My inner geek loves this week’s Torah portion, Balak, because it seems like something out of Tolkein’s Middle Earth. We read the story of sorcerer-extraordinaire, Balaam, and his foiled attempt to curse the Children of Israel. Instead of using his powers to curse Israel at the behest of the Moabite King Balak, he blesses them. How strange is it that the Torah implicitly acknowledges the existence and validity of magic? What are Balaam’s magical powers, and why is the sight of the tents of the Israelites enough for his magic powers to not just be nullified, but to be reversed entirely?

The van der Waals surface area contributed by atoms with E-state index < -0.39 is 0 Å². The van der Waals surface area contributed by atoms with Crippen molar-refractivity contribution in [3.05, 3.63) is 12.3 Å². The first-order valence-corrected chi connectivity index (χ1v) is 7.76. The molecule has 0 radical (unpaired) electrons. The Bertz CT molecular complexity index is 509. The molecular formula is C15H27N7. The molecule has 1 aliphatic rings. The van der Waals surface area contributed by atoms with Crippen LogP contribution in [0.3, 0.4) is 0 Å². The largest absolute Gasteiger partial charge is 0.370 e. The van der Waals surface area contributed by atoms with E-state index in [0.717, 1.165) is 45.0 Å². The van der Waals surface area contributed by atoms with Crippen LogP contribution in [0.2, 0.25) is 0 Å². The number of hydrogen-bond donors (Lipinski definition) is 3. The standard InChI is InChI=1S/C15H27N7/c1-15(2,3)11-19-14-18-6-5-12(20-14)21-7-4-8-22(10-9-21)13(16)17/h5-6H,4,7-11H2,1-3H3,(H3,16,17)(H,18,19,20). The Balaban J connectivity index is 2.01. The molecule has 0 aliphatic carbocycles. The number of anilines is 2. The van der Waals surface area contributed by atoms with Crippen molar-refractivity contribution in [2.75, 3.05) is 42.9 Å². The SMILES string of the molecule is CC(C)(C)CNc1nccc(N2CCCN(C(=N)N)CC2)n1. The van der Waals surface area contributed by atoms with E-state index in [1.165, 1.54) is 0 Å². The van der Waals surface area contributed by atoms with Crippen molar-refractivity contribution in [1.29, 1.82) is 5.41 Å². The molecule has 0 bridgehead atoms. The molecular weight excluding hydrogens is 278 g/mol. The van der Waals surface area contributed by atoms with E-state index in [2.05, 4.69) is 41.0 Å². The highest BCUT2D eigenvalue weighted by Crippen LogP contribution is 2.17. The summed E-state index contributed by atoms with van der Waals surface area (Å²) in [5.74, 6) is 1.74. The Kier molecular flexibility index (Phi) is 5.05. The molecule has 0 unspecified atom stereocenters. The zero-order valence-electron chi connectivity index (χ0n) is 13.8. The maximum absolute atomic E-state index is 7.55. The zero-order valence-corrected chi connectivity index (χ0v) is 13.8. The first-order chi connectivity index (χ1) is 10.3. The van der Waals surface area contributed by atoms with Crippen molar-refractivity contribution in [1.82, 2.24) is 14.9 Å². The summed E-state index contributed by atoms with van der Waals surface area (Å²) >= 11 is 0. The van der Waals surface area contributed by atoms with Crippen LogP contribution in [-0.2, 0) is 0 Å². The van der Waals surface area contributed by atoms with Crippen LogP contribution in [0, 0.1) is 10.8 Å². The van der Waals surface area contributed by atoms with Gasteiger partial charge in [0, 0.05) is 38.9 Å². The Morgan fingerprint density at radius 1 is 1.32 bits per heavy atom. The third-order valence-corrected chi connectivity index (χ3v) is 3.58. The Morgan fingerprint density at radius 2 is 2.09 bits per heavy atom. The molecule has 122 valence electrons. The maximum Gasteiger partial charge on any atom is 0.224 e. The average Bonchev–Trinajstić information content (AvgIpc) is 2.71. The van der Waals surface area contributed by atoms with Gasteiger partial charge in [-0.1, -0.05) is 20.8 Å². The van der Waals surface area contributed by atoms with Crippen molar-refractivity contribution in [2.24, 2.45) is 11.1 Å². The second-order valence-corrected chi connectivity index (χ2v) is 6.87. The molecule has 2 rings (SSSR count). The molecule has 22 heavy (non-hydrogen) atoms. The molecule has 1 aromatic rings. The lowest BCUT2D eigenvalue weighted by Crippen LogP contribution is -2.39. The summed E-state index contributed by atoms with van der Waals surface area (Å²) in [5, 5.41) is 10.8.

This parshah presents magic as Balaam’s ability to manipulate the world around him for his own agenda. Balaam’s magic is more than just coercion – he uses his will, in conjunction with ceremony and ritual, in order to break the laws of the natural world for personal gain. Yet, after his encounter with an angel and seeing the tents of Israel, Balaam’s magic fails miserably. Why? The holiness of the community of Israel, with its beautiful tents and networks of lives lived in holy relationship with one another, is something which could not be touched or manipulated by Balaam. This magic – the palpable experience of the sacred – causes Balaam to not curse, but bless, “מַה־טֹּ֥בוּ אֹהָלֶ֖יךָ יַעֲקֹ֑ב מִשְׁכְּנֹתֶ֖יךָ יִשְׂרָאֵֽל׃ – How fair are your tents, O Jacob, Your dwellings, O Israel!”